From the New Yorker, via Raw Story:
National Intelligence Director Mike McConnell is drawing up plans for cyberspace spying that would make the current debate on warrantless wiretaps look like a “walk in the park,” according to an interview published in the New Yorker‘s print edition today. Debate on the Foreign Intelligence Surveillance Act “will be a walk in the park compared to this,” McConnell said. “this is going to be a goat rope on the Hill. My prediction is that we’re going to screw around with this until something horrendous happens.” The article, which profiles the 65-year-old former admiral appointed by President George W. Bush in January 2007 to oversee all of America’s intelligence agencies, was not published on the New Yorker‘s Web site. McConnell is developing a Cyber-Security Policy, still in the draft stage, which will closely police Internet activity. “Ed Giorgio, who is working with McConnell on the plan, said that would mean giving the government the autority to examine the content of any e-mail, file transfer or Web search,” author Lawrence Wright pens. “Google has records that could help in a cyber-investigation, he said,” Wright adds. “Giorgio warned me, ‘We have a saying in this business: ‘Privacy and security are a zero-sum game.'”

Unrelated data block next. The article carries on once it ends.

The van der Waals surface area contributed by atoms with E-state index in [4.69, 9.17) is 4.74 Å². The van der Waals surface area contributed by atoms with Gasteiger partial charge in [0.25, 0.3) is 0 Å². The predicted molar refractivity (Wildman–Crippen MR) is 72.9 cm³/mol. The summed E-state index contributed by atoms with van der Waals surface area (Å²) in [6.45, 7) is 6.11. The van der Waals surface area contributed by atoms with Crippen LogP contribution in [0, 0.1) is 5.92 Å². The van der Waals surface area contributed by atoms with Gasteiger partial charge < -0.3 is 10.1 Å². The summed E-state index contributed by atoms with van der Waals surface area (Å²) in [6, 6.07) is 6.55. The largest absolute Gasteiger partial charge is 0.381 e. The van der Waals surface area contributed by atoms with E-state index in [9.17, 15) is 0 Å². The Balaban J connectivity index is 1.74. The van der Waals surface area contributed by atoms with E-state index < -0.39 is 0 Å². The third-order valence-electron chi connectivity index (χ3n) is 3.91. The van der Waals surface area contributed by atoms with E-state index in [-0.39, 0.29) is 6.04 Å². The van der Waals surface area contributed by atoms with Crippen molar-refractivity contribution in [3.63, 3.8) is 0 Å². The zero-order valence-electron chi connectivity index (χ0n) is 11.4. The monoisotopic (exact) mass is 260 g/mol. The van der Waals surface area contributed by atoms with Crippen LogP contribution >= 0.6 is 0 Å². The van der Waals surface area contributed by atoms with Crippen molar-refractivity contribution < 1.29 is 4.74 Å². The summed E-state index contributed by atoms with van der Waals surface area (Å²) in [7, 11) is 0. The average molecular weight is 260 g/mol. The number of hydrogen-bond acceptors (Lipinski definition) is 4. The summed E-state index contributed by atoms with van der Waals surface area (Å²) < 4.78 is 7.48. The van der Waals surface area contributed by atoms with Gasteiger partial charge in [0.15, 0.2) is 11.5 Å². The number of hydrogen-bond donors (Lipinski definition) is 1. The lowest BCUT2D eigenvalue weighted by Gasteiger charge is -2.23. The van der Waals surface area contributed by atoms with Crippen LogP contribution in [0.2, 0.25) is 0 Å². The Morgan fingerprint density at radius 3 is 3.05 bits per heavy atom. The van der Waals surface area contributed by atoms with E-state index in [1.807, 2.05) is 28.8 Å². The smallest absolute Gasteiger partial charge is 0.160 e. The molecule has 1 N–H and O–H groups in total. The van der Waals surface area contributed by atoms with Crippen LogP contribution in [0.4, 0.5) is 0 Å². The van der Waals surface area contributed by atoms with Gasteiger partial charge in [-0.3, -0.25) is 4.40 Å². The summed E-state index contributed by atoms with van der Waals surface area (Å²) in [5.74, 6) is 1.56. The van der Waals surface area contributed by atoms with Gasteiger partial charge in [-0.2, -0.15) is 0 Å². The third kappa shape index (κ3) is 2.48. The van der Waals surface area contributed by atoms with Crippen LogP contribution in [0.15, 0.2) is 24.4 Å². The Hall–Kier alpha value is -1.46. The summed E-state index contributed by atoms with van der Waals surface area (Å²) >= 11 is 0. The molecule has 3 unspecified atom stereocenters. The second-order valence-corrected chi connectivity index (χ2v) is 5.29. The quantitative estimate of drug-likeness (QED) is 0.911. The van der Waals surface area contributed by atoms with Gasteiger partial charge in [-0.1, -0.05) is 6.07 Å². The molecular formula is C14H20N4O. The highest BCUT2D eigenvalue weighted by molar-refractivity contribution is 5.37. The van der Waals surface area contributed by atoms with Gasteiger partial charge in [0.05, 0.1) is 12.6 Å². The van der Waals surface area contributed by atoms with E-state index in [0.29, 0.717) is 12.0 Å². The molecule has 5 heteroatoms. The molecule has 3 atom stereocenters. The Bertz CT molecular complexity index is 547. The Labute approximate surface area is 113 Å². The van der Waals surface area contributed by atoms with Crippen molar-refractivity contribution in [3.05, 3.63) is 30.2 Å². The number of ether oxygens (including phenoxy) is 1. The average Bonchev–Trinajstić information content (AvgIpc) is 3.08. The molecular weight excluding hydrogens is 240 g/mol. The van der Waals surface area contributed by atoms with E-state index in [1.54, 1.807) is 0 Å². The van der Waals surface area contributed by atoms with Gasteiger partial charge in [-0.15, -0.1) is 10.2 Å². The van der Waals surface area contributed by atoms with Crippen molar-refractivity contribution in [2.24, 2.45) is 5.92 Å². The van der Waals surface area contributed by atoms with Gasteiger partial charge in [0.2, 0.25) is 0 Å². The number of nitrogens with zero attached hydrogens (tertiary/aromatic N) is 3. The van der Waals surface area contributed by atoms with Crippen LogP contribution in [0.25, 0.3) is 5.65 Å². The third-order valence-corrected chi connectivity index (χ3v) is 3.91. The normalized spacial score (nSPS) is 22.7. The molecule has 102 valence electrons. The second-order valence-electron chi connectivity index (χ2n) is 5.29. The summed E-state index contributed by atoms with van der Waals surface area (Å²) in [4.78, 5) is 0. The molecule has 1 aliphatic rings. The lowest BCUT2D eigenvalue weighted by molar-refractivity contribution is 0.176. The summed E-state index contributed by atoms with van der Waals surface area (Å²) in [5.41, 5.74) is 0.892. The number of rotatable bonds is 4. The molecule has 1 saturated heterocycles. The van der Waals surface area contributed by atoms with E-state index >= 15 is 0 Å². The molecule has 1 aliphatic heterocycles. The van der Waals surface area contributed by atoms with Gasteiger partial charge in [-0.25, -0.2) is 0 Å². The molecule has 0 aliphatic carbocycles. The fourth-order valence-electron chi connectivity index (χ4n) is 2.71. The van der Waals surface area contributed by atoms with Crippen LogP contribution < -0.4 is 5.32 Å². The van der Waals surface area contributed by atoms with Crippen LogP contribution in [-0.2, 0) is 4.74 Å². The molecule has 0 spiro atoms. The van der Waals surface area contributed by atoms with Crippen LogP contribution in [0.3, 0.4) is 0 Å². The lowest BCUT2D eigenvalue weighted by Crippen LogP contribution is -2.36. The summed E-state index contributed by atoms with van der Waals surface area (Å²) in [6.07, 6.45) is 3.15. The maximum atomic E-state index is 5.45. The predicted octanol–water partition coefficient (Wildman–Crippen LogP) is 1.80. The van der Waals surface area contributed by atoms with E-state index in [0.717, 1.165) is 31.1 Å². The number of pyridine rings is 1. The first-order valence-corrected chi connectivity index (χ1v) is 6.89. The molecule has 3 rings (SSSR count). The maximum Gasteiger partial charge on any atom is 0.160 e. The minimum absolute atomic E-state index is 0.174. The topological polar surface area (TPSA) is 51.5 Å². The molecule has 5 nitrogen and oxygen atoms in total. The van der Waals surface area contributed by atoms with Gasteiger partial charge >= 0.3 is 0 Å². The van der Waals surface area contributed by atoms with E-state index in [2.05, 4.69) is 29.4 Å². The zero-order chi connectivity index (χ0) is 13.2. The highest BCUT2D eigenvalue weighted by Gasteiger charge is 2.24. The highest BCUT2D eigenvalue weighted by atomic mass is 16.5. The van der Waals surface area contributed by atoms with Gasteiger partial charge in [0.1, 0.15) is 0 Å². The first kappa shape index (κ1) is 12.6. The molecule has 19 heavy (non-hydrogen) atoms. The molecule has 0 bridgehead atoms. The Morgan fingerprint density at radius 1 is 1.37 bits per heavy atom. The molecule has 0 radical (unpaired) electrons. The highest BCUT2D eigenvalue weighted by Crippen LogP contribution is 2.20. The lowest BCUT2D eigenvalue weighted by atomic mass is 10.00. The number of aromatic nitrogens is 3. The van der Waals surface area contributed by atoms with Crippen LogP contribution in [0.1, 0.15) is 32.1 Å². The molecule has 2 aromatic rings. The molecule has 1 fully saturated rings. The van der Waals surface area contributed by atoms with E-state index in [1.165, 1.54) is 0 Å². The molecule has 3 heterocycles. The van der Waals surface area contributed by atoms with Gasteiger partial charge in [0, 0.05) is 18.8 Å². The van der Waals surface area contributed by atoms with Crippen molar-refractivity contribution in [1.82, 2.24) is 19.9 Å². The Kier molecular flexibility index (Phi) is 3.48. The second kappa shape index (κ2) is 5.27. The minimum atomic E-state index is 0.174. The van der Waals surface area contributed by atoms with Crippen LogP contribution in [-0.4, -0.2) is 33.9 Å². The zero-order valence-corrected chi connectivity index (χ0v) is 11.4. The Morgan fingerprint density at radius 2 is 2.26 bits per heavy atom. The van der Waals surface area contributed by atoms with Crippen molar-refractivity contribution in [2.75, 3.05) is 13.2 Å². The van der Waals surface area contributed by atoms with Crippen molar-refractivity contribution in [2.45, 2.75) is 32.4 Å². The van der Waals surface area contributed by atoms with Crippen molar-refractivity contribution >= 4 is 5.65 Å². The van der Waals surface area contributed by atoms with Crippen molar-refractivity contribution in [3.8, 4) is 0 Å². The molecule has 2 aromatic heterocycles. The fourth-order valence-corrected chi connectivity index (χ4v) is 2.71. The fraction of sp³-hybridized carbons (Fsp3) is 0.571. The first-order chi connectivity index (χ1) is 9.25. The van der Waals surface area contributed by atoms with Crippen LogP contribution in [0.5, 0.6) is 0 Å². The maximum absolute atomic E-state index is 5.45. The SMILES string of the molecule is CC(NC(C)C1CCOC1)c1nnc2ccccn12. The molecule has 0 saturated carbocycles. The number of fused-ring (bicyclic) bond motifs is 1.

Laptops. Phone calls. Emails. Google searches. What’s left?